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New Exemptions under RoHS Directive Published

On 15 July 2016, Delegated Directive 2016/1028 and Delegated Directive 2016/1029 entered into force, each one introducing a new exemption from the general rule restricting the use of, respectively, lead and cadmium in electrical and electronic equipment (EEE). Lead and cadmium are two of the ten substances, the use of which is restricted in EEE by the RoHS Directive (2011/65/EU) on the restriction of hazardous substances in EEE.

The maximum concentration of lead that is tolerated in EEE that is placed on the EU market is 0.1%, while for cadmium it is 0.01%. However, Annexes III and IV to the RoHS Directive contain a list of exemptions to this general restriction, for certain specific applications.

The new Delegated Directive 2016/1028, which was published in the EU’s Official Journal on 25 June 2016, introduces a new exemption in Annex IV to the RoHS Directive. Annex IV contains exemptions specific to medical devices and monitoring and control instruments.

The newly introduced exemption concerns “lead in solders of electrical connections to temperature measurement sensors in devices which are designed to be used periodically at temperatures below – 150 °C”. The exemption will apply until 30 June 2021. Hong Kong traders exporting such goods to the EU should thus be aware that, when these products are designed for the above-mentioned use, the maximum concentration of 0.1% for lead will not apply. 

The RoHS Directive provides for the possibility of the European Commission to add specific applications which are exempt from the general restriction, in order to adapt the Annexes to scientific and technical progress.

The European Commission justifies the introduction of this new exemption by reference to the fact that there currently is no reliable lead-free alternative for these appliances operating at such low temperatures. Lead-free solders cannot be used in cryogenic (– 150 °C) applications, as the tin contained in the solders transforms when exposed to these temperatures. This process, known as ‘tin pest’, affects the reliability of the appliances. Furthermore, the European Commission deems it unlikely that the new exemption will have an adverse effect on innovation, given the innovation cycles for medical devices and monitoring instruments.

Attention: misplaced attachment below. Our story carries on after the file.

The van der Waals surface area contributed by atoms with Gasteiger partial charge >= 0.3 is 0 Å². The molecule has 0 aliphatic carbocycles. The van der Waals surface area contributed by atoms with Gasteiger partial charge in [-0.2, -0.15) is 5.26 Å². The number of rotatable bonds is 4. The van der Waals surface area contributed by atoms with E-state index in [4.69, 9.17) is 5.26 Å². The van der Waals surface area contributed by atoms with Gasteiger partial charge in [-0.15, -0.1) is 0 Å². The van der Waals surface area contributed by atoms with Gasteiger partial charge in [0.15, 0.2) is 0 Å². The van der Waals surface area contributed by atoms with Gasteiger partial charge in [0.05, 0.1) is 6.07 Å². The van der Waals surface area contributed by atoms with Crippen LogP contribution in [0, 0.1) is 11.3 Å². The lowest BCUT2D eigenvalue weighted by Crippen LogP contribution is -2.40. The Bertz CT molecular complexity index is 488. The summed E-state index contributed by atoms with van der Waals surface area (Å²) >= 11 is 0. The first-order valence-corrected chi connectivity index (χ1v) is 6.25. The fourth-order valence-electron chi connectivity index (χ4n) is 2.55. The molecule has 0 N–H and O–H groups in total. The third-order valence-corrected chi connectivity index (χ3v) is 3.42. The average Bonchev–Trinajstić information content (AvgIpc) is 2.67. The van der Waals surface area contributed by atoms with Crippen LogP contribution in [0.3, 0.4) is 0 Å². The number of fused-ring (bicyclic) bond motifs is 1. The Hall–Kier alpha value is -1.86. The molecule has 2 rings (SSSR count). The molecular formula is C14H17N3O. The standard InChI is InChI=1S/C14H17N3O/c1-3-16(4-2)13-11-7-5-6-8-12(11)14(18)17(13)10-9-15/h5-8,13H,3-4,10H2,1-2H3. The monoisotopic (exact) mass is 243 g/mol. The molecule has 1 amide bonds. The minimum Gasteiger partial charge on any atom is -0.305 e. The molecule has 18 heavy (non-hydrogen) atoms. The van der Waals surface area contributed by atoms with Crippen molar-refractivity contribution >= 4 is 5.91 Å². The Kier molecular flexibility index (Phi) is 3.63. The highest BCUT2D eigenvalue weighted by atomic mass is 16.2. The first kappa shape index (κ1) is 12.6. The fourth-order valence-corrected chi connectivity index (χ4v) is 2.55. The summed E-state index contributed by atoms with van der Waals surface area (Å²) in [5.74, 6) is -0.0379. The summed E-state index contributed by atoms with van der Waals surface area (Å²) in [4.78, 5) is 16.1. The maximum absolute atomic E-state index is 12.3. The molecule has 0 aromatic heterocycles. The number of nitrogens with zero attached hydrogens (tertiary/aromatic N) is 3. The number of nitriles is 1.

In addition, by means of new Delegated Directive 2016/1029, which was also published in the EU’s Official Journal on 25 June 2016, another new exemption has been introduced in Annex IV to the RoHS Directive. It notes that cadmium is present in the anodes of Hersch Cells, which are used in specialised, high-sensitivity oxygen sensors. In comparison to the Hersch cell sensors, all available alternative technologies do not provide the same sensitivity, reliability and accuracy when measuring oxygen concentration at very low levels.

The reliability of alternatives to Hersch Cells using cadmium for oxygen sensors in industrial monitoring and control instruments is not ensured where sensitivity below 10 parts per million is required. The use of cadmium anodes in Hersch cells for oxygen sensors used in industrial monitoring and control instruments, where sensitivity below 10 parts per million is required, should therefore be exempted from the prohibition.

As there are currently no cadmium-free alternatives which are sufficiently reliable for the specific use, and considering that for monitoring and control instruments seven years is a relatively short transition period which is unlikely to have adverse impacts on innovation, a seven year validity period of exemption should be granted.

The EU Member States must amend their legislation in order to comply with both new exemptions described above by 30 April 2017 at the latest.

Hong Kong traders may wish to be reminded of the important main changes that have previously been brought to the RoHS Directive. Virtually all electrical appliances and electronic goods are subject to the RoHS restrictions. Essentially, until the middle of last year, the RoHS Directive had banned only six hazardous substances in all EEE (subject to any named exemptions). Pursuant to a new Directive (Directive 2015/863) that was published on 4 June 2015 (therefore just over a year ago), four phthalates (DEHP, BBP, DBP and DIBP) were added to the list of restricted substances. The available evidence indicates that those four substances, when used in EEE, can have a negative impact on recycling, and on human health and the environment during EEE waste management operations.

Thus, the relatively recent extended list of restricted substances, together with maximum permitted concentration values, tolerated by weight in homogenous materials, is as follows:

  1. Lead (0.1%)
  2. Mercury (0.1%)
  3. Cadmium (0.01%)
  4. Hexavalent chromium (0.1%)
  5. Polybrominated biphenyls (PBB) (0.1%)
  6. Polybrominated diphenyl ethers (PBDE) (0.1%)
  7. Bis(2-ethylhexyl) phthalate (DEHP) (0.1%)
  8. Butyl benzyl phthalate (BBP) (0.1%)
  9. Dibutyl phthalate (DBP) (0.1%)
  10. Diisobutyl phthalate (DIBP) (0.1%)

Member States have to adopt and publish their transposition of Directive 2015/863 by 31 December 2016. Directive 2015/863 has also provided for certain periods of transition in the application of the newly restricted substances. Overall, but subject to the specific transition periods for certain product categories, Member States must apply the new provisions of Directive  2015/863 from 22 July 2019.

Content provided by Picture: HKTDC Research
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